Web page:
The spillway failure at Oroville Dam likely was caused by problems with its underlying drainage system and the soils beneath the concrete chute, according to an internal analysis by the U.S. Army Corps of Engineers.
The April 7 report marks the first time the Army Corps, which sets rules governing reservoir operations, has attempted to pinpoint the causes behind the Oroville spillway crisis, which led to the two-day evacuation of 188,000 residents in February.
The Army Corps’ report, conducted by its risk management center, generally dovetails with other analyses about what caused the spillway to split in two Feb. 7. The presence of compacted clay instead of solid rock beneath portions of the concrete chute helped undermine the structure. The underlying drainage system didn’t function properly and the steel bars anchoring the spillway to the rock were too short, the Army Corps group concluded.
“The underdrain system, poor geologic conditions with compacted clay leveling fill, and marginal design details likely led to the incident,” the Army Corps group wrote in a 14-page memo to Eric Halpin, the agency’s deputy safety officer. The Sacramento Bee obtained a copy of the report Tuesday.
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An Army Corps spokesman, Pete Pierce, said the agency wouldn’t discuss the report, calling it a preliminary analysis. “It would be inappropriate to comment until (the review) is complete nor to comment on a draft document,” he said in an email.
The Army Corps took issue in particular with the presence of compacted clay under portions of the chute. “Using (erodible) compacted fine soil to fill foundation voids under the service spillway chute is not common practice,” the group wrote.
The report added that multiple repairs of smaller cracks performed over the years may have contributed to the problem. Caulking of the slab joints could have interfered with the flow of water through the underlying drains, further undermining the integrity of the concrete chute and leading to new cracking, the Army Corps group wrote.
“When the spillway gates were opened, high velocity water probably entered the cracks and the stagnation pressures were enough to lift and break the thin slabs, given that the anchor bars were short and anchored into weak materials, and there was no steel mat on the bottom of the slab to resist bending,” the Army Corps group wrote.
California Department of Water Resources, which operates Oroville Dam, has declined to say what it believes happened to the spillway in February. Erin Mellon, a spokeswoman for the Natural Resources Agency, which oversees DWR, said Tuesday the Army Corps study “lists a number of potential causes,” but the state is awaiting the results of a forensic study being conducted by a group of outside engineers. That report is due this fall and will be made public, she said.
The Army Corps study comes on the heels of other reports that arrive at the same general conclusions. Robert Bea, an engineer and risk management expert at UC Berkeley, produced an independent report last week that pointed to design flaws, the presence of faulty earthen materials beneath portions of the spillway and a structure that was poorly anchored to bedrock. Bea added that “repeated ineffective repairs” over the years undermined a drainage network that was inadequate to begin with.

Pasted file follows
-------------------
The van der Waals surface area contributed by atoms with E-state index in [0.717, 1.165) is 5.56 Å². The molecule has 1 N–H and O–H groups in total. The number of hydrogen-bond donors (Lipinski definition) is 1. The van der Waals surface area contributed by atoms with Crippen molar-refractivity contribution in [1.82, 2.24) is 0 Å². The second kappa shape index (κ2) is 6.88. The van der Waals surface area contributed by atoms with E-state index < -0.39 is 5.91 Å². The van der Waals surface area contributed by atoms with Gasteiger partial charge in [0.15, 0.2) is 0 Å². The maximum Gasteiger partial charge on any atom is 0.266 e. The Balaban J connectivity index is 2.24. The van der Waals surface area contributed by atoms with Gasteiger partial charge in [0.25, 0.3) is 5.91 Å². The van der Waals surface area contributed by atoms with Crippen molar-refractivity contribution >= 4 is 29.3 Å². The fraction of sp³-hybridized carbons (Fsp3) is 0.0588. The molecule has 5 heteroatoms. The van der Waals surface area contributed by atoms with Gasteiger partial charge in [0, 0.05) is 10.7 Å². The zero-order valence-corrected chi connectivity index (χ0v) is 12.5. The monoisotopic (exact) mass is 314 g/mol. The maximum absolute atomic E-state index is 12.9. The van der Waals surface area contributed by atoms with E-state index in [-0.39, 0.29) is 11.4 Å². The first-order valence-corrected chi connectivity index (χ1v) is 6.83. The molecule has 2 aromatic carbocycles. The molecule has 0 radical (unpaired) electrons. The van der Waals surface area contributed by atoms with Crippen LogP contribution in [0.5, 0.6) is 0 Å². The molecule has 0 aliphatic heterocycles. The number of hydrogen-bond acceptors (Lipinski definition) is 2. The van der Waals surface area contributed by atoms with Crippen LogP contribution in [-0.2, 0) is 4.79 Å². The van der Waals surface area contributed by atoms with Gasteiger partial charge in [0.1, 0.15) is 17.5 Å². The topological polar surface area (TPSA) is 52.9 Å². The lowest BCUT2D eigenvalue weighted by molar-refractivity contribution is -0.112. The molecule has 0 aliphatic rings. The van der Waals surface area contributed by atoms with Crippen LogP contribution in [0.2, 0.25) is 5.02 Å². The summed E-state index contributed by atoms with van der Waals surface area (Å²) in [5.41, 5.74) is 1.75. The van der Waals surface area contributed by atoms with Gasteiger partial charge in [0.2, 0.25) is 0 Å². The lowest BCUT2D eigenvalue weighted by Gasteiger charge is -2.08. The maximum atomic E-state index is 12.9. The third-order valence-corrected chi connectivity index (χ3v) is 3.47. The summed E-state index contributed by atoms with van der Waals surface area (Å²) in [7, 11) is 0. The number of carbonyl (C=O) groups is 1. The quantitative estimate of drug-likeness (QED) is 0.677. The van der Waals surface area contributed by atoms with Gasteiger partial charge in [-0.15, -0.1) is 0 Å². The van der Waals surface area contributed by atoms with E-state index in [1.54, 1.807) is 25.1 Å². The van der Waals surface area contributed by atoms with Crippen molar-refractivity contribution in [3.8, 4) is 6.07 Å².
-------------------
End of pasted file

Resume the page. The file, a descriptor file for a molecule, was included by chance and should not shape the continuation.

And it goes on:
On Monday, meanwhile, two previously-sealed reports by a group of engineering consultants advising DWR cited similar concerns. In their March 17 report to DWR, the consultants said the fracture “likely occurred as a result of high velocity flow … penetrating under the slab … eventually causing all or part of the slab to break away. Subsequent erosion of foundation material caused progressive failure both upstream and downstream.”
DWR has awarded a $275 million contract to Kiewit Corp. of Omaha, Neb., to fix the battered spillway and the adjacent emergency spillway, on which the near failure in February triggered evacuations. The outside engineering consultants reporting to DWR have said complete repairs will likely take two years. DWR Acting Director Bill Croyle told a Senate committee Tuesday he still believes the project can be done this year, but in any event the two spillways will at least be operational in time for the start of the next rainy season, expected to start in November.
The main spillway split in two while releasing about 60,000 cubic feet of water per second out of the reservoir – a fraction of the flow the structure was designed to handle. Dam operators temporarily shut off the spillway and kept flows at a moderate level once they reopened it. Drenching rains increased the lake levels to the point that water flowed for the first time in Oroville’s history over the emergency spillway, a concrete lip atop an unlined hillside. When it appeared the emergency spillway might fail, because of severe erosion on the hill, evacuations were ordered. DWR officials dramatically increased releases from the damaged main spillway to arrest the flows over the emergency structure.
Internal Army Corps analysis